All this week, we will be looking at the Housing Recovery meme, challenging the assumptions and data that make up that argument. Yesterday, we began with Debunking the Housing Recovery Story (Part 1 of 5). Today we look at exactly how affordable homes are today, as well as the home buying public’s ability to afford them (Home Affordability/Employment & Wages).
Today, we are going to take a closer look at Home Affordability — and we learn that homes are not in fact very affordable at all.
We begin where nearly every other conversation about home affordability seems to start — with the National Association of Realtors (NAR) Home Affordability Index.
We first looked at this index back in August 2008, in a post appropriately titled NAR Housing Affordability Index is Worthless. Why did I come to such a harsh conclusion?
“The index as presently constructed is utterly worthless. It provides little or no insight into how affordable US Housing actually is . . . As hard as this might be to imagine, it shows that over the course of the biggest run up in housing prices in American history, the Index remained perfectly affordable. Except for one monthly reading of 99.55 in late 2005 — a smidge below 100 — housing never dipped into the level of unaffordable over the entire giant housing boom.”
So the entire run up preceding a 35% drop in prices, the NAR HAI had but one month where homes where not deemed affordable. As ridiculous as that sounds, its even more absurd when we take a look at the NAR methodology:
“The index ignores factors like family savings rates, available cash assets, consumer credit, indebtedness, credit servicing obligations, inflation, income gains, and mortgage availability.”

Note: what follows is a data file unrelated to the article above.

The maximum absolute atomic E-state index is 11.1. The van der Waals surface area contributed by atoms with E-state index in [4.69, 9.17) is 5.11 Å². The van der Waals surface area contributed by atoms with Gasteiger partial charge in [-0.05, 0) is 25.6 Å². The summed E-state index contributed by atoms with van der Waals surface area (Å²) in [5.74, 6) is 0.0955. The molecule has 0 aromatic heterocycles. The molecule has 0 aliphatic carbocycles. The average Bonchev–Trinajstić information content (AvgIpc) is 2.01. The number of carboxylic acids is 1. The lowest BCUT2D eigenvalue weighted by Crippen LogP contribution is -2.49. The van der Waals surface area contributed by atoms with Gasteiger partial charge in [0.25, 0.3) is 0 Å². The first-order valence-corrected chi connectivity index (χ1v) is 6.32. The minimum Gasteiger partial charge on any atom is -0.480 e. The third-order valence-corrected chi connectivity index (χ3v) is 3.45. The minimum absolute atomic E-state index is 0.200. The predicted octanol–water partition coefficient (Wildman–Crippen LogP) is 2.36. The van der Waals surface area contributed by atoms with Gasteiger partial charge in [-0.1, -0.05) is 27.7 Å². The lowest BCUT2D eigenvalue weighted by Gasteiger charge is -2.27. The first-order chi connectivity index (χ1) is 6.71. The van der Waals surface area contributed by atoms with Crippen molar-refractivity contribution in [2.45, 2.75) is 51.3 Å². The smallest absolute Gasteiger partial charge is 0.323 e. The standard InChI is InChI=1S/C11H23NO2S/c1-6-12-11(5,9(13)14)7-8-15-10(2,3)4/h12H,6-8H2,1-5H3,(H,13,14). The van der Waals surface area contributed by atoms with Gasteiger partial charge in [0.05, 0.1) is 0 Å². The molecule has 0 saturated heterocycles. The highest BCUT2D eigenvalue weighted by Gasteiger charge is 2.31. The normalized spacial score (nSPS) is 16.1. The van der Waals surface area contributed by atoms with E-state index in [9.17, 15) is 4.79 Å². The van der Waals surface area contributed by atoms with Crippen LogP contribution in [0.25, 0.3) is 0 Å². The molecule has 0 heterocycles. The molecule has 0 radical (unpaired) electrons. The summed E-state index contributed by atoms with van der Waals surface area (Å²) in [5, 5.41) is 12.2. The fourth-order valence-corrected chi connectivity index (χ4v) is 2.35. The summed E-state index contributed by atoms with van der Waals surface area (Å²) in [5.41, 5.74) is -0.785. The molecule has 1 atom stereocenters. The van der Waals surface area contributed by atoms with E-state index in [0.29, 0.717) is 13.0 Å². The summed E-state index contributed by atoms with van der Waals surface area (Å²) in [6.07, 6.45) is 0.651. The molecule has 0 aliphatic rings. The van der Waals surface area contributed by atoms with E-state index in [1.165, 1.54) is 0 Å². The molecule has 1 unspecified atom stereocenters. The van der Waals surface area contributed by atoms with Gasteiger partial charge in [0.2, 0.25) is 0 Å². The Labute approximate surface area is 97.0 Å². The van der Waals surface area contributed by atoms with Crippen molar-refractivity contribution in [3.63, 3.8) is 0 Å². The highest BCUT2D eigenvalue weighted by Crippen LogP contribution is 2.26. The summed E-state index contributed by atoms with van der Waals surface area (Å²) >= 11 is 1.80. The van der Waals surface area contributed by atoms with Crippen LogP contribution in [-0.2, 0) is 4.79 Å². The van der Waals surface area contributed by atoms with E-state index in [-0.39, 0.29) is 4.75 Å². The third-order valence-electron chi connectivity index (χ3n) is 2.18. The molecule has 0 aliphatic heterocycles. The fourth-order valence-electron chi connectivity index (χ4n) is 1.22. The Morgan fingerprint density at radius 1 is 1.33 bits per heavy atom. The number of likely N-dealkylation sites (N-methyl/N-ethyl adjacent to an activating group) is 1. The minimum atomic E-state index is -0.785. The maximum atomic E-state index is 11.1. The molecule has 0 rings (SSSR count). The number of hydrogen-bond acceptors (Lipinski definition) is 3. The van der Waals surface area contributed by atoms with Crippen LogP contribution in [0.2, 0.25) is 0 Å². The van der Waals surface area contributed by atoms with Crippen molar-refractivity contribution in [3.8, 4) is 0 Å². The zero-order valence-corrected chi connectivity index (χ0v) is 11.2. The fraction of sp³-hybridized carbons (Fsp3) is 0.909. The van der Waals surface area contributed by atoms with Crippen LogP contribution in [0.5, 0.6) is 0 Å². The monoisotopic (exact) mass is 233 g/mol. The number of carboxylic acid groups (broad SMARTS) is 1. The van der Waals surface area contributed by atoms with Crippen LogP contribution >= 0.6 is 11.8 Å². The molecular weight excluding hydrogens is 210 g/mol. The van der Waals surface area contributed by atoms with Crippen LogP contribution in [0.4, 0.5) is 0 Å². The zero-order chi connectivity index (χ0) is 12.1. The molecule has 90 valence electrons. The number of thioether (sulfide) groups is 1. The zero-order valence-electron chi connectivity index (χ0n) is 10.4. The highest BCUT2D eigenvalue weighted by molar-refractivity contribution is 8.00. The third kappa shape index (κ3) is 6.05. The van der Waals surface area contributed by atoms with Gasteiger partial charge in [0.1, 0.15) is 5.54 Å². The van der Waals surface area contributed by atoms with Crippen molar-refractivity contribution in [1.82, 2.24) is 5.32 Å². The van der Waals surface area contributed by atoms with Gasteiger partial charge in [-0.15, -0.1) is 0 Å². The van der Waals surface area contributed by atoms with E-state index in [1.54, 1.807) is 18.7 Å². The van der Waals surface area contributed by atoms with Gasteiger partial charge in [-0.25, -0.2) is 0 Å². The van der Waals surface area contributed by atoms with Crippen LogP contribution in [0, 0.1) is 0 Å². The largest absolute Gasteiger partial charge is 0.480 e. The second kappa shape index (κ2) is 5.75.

The kindest thing I can say about the Affordability Index is that it lacks context. Hence, it looks at the wrong things and ignores the important ones. The question is not whether, in the abstract homes are theoretically affordable; Rather, the correct question is whether potential buyers can afford homes. Ignoring this as it does means this is a meaningless metric for assessing the most important question of all when it comes to a US housing recovery: Whether or not people living in America can afford to purchase homes located in the same nation.
Sure, houses in the US are affordable to cash-rich Martians visiting Earth looking for a place closer to the Sun. But, not surprisingly, little green men with lots of cash are not what will be driving any US housing recovery. We can say the same about cash-rich Asians and South Americans (and any Europeans assuming the Euro is still around).
Why does this matter?
In the real world, the home buying process begins with two key financial factors: The potential buyers down payment, and their ability to qualify for a mortgage.
In today’s world, most American families are cash poor and debt rich. They are deleveraging, not saving. They simply do not have the $40,000 that is the standard 20% down payment on the median priced US home.
Those that do have the extra cash must then meet the next hurdle: Qualifying for a mortgage. This means they must have a good credit score, not be carrying too much debt, have a steady income, etc. (Even those that qualify must then make sure that their house appraises at the sale price, but that’s a latter discussion).